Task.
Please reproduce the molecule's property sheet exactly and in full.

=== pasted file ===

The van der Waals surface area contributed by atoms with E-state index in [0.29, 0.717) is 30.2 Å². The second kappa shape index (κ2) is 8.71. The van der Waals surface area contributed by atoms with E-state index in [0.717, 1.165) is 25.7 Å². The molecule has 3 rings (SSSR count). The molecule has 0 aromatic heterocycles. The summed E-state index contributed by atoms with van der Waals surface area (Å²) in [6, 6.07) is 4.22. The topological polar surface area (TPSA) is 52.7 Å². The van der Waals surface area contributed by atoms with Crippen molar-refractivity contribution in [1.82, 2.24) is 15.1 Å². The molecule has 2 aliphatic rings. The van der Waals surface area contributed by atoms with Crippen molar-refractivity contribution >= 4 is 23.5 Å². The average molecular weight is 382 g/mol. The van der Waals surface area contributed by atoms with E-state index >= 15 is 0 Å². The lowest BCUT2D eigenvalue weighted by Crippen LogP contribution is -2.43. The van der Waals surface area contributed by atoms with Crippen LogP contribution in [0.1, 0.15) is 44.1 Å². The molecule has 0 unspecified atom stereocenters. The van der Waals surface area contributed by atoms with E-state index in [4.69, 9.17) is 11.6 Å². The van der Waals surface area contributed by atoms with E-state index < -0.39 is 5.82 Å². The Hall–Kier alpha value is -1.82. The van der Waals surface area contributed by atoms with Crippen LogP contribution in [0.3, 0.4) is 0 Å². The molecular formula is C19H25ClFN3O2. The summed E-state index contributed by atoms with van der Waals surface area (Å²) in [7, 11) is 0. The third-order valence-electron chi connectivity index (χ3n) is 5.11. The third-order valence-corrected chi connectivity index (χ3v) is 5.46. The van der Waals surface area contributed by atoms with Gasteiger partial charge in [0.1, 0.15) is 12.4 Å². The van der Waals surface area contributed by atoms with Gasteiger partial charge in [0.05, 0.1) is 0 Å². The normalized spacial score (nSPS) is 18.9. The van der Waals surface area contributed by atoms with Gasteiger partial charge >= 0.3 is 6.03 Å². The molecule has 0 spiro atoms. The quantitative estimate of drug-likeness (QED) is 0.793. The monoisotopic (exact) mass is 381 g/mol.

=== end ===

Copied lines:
The van der Waals surface area contributed by atoms with E-state index in [0.29, 0.717) is 30.2 Å². The second kappa shape index (κ2) is 8.71. The van der Waals surface area contributed by atoms with E-state index in [0.717, 1.165) is 25.7 Å². The molecule has 3 rings (SSSR count). The molecule has 0 aromatic heterocycles. The summed E-state index contributed by atoms with van der Waals surface area (Å²) in [6, 6.07) is 4.22. The topological polar surface area (TPSA) is 52.7 Å². The van der Waals surface area contributed by atoms with Crippen molar-refractivity contribution in [1.82, 2.24) is 15.1 Å². The molecule has 2 aliphatic rings. The van der Waals surface area contributed by atoms with Crippen molar-refractivity contribution >= 4 is 23.5 Å². The average molecular weight is 382 g/mol. The van der Waals surface area contributed by atoms with E-state index >= 15 is 0 Å². The lowest BCUT2D eigenvalue weighted by Crippen LogP contribution is -2.43. The van der Waals surface area contributed by atoms with Crippen LogP contribution in [0.1, 0.15) is 44.1 Å². The molecule has 0 unspecified atom stereocenters. The van der Waals surface area contributed by atoms with E-state index in [4.69, 9.17) is 11.6 Å². The van der Waals surface area contributed by atoms with E-state index < -0.39 is 5.82 Å². The Hall–Kier alpha value is -1.82. The van der Waals surface area contributed by atoms with Crippen LogP contribution in [0.3, 0.4) is 0 Å². The molecular formula is C19H25ClFN3O2. The summed E-state index contributed by atoms with van der Waals surface area (Å²) in [7, 11) is 0. The third-order valence-electron chi connectivity index (χ3n) is 5.11. The third-order valence-corrected chi connectivity index (χ3v) is 5.46. The van der Waals surface area contributed by atoms with Gasteiger partial charge in [0.1, 0.15) is 12.4 Å². The van der Waals surface area contributed by atoms with Gasteiger partial charge in [0.05, 0.1) is 0 Å². The normalized spacial score (nSPS) is 18.9. The van der Waals surface area contributed by atoms with Gasteiger partial charge >= 0.3 is 6.03 Å². The molecule has 0 spiro atoms. The quantitative estimate of drug-likeness (QED) is 0.793. The monoisotopic (exact) mass is 381 g/mol.